Chuck got to his feet and extended a hand to help Audie up. This was the first test in joining this elite fraternity, there would be others. This group of unique men traveled around the world doing various missions for governments, companies and individuals Three years later, they were contracted to develop and carry out a rescue mission in Nigeria where several American engineers and two dozen local workers were kidnapped by the terrorist group, Boko Haram.

Audie and Chuck and several other operators landed in Lagos, Nigeria and were met at the airport by former Lt. General Rossman and his entourage. Rossman was now working for Techtel Corporation, a global defense contractor. When Rossman saw Audie, he was momentarily surprised, “Hey McCain, so this is where you ended up.”

Audie said, “From the military to the military industrial complex, not much of stretch for you. You barely had to break stride.”

            “You can talk about the old times later, right now we needed actionable Intel,” Chuck reminded both men.

Rossman laid out a map on the hood of the SUV and pointed to an area that was circled in red, “This is their fortified compound and the area around it is heavily patrolled and mined. It won’t be easy to get in.”

            “There is one way that is unguarded,” Audie said.

It was five minutes after midnight and the plane was cruising at 20,000 feet when Audie McCain and sixteen other men did a high altitude low opening jump over the terrorist hideout. It is unfathomable to the majority of people that are unfamiliar with the immense capabilities of Special Operators that anybody could land in rapid succession on the roof of a warehouse without being seen or heard. That was the case however. Keeping their night vision goggles on, Audie and his comrades used a rope to descend from the roof to the ground. Using high tech weaponry that barely made a sound, the American warriors killed seventy-three terrorists and took control of the facility. Once the hostages were rescued, demolition charges were planted in strategic locations around the compound. Three helicopters landed, the rescue team and hostages boarded them and they lifted off.

Hovering above the compound at 1,500 feet, Chuck handed Audie a remote detonator, “Care to do the honors.”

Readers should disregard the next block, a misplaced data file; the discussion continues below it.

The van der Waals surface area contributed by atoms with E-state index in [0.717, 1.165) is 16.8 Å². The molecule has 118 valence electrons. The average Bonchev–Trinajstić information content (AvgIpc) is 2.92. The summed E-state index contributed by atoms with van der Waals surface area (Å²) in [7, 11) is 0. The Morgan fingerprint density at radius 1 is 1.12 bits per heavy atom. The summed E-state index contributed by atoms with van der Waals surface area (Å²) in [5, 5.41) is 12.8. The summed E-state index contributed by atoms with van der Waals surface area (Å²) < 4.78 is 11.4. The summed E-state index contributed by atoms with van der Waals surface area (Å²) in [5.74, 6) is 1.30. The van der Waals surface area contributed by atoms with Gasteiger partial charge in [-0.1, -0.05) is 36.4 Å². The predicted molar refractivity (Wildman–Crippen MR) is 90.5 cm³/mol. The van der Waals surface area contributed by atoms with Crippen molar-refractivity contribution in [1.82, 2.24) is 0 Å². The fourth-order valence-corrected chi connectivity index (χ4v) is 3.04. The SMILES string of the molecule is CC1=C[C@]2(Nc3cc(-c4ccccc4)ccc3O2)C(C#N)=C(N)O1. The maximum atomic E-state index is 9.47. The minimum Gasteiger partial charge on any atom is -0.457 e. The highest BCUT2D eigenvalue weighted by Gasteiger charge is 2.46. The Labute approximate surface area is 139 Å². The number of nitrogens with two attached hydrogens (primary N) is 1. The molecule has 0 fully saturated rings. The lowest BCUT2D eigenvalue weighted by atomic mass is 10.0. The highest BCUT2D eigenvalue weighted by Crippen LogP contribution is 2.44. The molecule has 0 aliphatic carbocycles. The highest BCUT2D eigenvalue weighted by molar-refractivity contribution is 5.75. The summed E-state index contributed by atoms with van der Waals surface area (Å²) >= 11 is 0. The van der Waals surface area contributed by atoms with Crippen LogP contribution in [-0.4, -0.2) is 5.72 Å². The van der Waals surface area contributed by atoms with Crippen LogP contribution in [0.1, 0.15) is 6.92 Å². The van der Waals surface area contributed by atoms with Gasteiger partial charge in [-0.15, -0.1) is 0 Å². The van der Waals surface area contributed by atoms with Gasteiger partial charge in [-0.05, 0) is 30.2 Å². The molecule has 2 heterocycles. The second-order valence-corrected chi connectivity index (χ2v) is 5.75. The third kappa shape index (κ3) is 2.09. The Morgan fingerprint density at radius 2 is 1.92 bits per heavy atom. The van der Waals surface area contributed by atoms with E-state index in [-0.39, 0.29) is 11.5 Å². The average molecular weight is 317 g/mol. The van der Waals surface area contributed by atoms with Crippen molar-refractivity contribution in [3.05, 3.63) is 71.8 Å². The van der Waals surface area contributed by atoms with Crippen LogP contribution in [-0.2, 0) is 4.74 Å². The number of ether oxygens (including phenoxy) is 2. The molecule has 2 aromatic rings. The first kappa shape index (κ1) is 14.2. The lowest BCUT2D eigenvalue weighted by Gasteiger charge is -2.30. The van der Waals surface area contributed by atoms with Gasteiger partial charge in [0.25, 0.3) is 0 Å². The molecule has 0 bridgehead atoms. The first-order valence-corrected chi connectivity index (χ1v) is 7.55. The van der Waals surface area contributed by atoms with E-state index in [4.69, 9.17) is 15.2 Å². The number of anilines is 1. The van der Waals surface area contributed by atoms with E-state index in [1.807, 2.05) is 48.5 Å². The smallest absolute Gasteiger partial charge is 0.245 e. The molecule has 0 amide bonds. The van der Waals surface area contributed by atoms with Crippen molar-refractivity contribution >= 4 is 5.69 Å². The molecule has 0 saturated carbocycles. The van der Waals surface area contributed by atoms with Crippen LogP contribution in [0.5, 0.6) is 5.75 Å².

“Don’t mind if I do,” Audie took the device, pressed the button and destroyed the terrorist compound.

Rossman was waiting at the airport when the three helicopters touched down. He walked over the rescue team and said, “Great job!”

Chuck Greer snarled, “Build, educate, train, and inspire, but when it came time to get your people out, you came to men who live by the code of duty, honor and country. Sounds hypocritical to me,” Chuck spit on Rossman’s imported Italian loafers, walked off then turned around, “Expect a surcharge on your bill, General!”

Audie flashed a quick smile, “My team is waiting for me so I have to go, but I’ll leave you with a question, no answer is required. I’m exactly where I’m supposed to be…can you say the same…General?”

 It was a week later and the freighter was docked in the Singapore harbor. It was Audie’s birthday and the entire team was in attendance for the festivities. Lewis McCain carried out a three tiered cake and set it on the table before his son. The writing on it had these words on it, Our Favorite West Point Dropout.

                                                                  The End

What is a famous quote from Audie Murphy? -Audie Murphy quotes are still relevant today. He wrote, “I’ll tell you what bravery really is. Bravery is just the determination to do a job that you know has to be done.” Upon Audie’s return to America, his boyish good looks were noticed by Hollywood executives and he launched an acting career.


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  1. Robert says:

    Very good story. Enjoyed.

  2. Skip says:

    Great story! Audie is the best! I told many of my Marines, “You don’t have to stay in the Corps to serve the Country”!

  3. John Michels says:

    Nice story Tom very quick read

  4. bob wolf says:

    good story

    regrettably the code of duty, honor and country. has been omitted. From the west point mission statement and is certainly not in the commander in chief vocabulary

  5. Tom says:

    I knew from the title that this would cause most if not all of your readers to stand up and say: “Hell yes!” To remove those sacred words from the West Point history is despicable! Many soldiers have died to keep those words alive. No doubt, Audie Murphy is rolling over in his grave in sheer disbelief. I know I would!

  6. Steve says:

    I really enjoyed the story…the message hit home…that’s for sure.

  7. Jeremy says:

    Another good one.

  8. Stephanie Boren says:

    Always a good story, Thanks Tom

  9. Jon Gregory Nielsen says:

    Sir Thomas C.,

    Thank you for this story. You provided your readers with a quick education surrounding our country erasing our long standing call to serve: Duty, Honor, Country.

    “Stay strong, stay true, stay real.”

  10. Tamra Jordan-Brown says:

    I really appreciate your stories and this was another amazing fictional delight! I just saw a YouTube video last night of famous entertainers and athletes, (from the Golden Age of Hollywood – the present ), who perished in airplane and helicopter crashes. Audie Murphy was one of them! He was absolutely gorgeous, a decorated military man and very good actor. Thanks Tom!